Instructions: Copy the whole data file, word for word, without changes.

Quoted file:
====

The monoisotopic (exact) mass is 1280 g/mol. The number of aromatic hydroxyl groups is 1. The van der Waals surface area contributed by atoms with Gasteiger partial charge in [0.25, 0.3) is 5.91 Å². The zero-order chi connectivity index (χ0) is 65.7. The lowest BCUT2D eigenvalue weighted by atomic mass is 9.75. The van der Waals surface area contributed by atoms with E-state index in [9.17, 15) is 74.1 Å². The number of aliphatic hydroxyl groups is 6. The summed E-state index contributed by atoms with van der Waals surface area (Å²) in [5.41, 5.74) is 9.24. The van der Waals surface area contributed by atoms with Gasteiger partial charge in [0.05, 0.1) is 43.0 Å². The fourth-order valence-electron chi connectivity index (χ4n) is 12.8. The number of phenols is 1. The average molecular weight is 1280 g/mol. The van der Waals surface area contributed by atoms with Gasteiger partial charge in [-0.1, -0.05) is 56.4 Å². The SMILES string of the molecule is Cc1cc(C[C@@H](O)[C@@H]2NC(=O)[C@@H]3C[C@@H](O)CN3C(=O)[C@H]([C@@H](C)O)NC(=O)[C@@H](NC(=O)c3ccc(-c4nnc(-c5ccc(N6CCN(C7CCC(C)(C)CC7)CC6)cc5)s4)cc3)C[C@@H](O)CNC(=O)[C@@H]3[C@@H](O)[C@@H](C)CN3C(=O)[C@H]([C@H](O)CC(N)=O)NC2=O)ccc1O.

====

The monoisotopic (exact) mass is 1280 g/mol. The number of aromatic hydroxyl groups is 1. The van der Waals surface area contributed by atoms with Gasteiger partial charge in [0.25, 0.3) is 5.91 Å². The zero-order chi connectivity index (χ0) is 65.7. The lowest BCUT2D eigenvalue weighted by atomic mass is 9.75. The van der Waals surface area contributed by atoms with E-state index in [9.17, 15) is 74.1 Å². The number of aliphatic hydroxyl groups is 6. The summed E-state index contributed by atoms with van der Waals surface area (Å²) in [5.41, 5.74) is 9.24. The van der Waals surface area contributed by atoms with Gasteiger partial charge in [0.05, 0.1) is 43.0 Å². The fourth-order valence-electron chi connectivity index (χ4n) is 12.8. The number of phenols is 1. The average molecular weight is 1280 g/mol. The van der Waals surface area contributed by atoms with Gasteiger partial charge in [-0.1, -0.05) is 56.4 Å². The SMILES string of the molecule is Cc1cc(C[C@@H](O)[C@@H]2NC(=O)[C@@H]3C[C@@H](O)CN3C(=O)[C@H]([C@@H](C)O)NC(=O)[C@@H](NC(=O)c3ccc(-c4nnc(-c5ccc(N6CCN(C7CCC(C)(C)CC7)CC6)cc5)s4)cc3)C[C@@H](O)CNC(=O)[C@@H]3[C@@H](O)[C@@H](C)CN3C(=O)[C@H]([C@H](O)CC(N)=O)NC2=O)ccc1O.